Should Grad Students Apply for Credit Cards for College Students?

If you're in graduate school, it may be time to ditch that college student credit card for one that offers better incentives and perks.
Lindsay Konsko
By Lindsay Konsko 

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If you’re in graduate school and have built up a decent credit history over the past few years, it may be time to ditch that college student credit card and instead apply for a regular credit card for better rewards, lower interest costs and additional perks.

Who should use a student credit card?

With high approval rates, student credit cards can be a great tool to use to start building your credit while you’re still in school. Building and improving your credit history is crucial for long-term financial success, as it is one of the most important factors lenders use to determine your creditworthiness when you apply for a mortgage, a loan, or a credit card.

Some student credit cards also offer the same types of rewards that regular cards do, like cash back on everyday spending, signup bonuses and free FICO credit reports so you can track your credit progress.

In addition, student credit cards tend to be more lenient with cardholders. Some won’t raise your annual percentage rate if you pay late, giving you time to adjust to owning a credit card for the first time. Most also come with no annual fee, so you don’t have to worry about getting charged just for being a cardholder.

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When it’s time to move on

If you’re in graduate school and you’ve already built up a solid credit history, it may be time to upgrade from the student credit card.

That’s because student credit cards usually come with higher interest rates than regular cards, since those who apply lack a credit history. A recent study by says that students new to credit cards are likely to pay an average annual percentage rate, or APR, of 21.4%, although some cards offer a lower initial rate than this.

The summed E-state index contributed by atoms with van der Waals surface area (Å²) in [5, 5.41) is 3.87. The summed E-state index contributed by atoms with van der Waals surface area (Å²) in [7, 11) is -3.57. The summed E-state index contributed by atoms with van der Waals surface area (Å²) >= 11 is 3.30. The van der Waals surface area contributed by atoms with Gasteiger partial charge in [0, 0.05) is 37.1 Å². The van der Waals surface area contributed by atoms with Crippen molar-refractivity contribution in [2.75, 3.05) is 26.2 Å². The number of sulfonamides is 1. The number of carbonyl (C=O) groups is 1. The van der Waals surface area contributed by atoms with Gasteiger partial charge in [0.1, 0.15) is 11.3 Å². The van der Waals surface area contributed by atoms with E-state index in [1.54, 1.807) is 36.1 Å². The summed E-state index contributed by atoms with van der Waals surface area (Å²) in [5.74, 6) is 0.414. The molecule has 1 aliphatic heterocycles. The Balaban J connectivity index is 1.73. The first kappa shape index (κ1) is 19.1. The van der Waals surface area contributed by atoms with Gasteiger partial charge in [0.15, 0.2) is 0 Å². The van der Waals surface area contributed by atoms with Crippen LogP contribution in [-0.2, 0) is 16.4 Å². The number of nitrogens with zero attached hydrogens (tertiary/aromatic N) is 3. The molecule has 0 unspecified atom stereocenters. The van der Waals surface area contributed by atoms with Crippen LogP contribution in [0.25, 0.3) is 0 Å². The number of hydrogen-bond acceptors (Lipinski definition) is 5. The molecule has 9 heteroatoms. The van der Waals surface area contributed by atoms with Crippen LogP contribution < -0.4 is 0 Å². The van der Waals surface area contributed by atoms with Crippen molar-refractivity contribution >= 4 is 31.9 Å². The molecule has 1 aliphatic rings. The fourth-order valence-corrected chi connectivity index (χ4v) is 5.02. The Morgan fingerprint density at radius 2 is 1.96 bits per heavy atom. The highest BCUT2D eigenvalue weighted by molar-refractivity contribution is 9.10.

In addition, regular credit cards may offer additional perks, like 0% introductory APR periods on purchases and balance transfers, bonus points for adding an authorized user to the card, and rewards for spending on travel, dining, gas and groceries.

So if you plan on carrying a balance each month and built up your credit history as an undergrad, it’s probably a good idea to apply for a regular card that carries a lower APR and better rewards. You’ll save on interest payments and rack up bigger bonuses.

If you already have credit card debt, you can also consider doing a balance transfer from your college student credit card to a traditional card. Some cards offer 0% interest charges on balance transfers and purchases for as long as 18 months after signup, while most student credit cards carry a true balance transfer cost between 12.62% and 25.99%. This means you’ll likely save quite a bit of money on interest costs by choosing a regular card over a student card when doing a balance transfer.

Regardless of which card you choose, remember to carefully read the terms and conditions of any card you apply for before signing on the dotted line. Carefully weigh the pros and cons of each card and compare cards to get the best possible deal.

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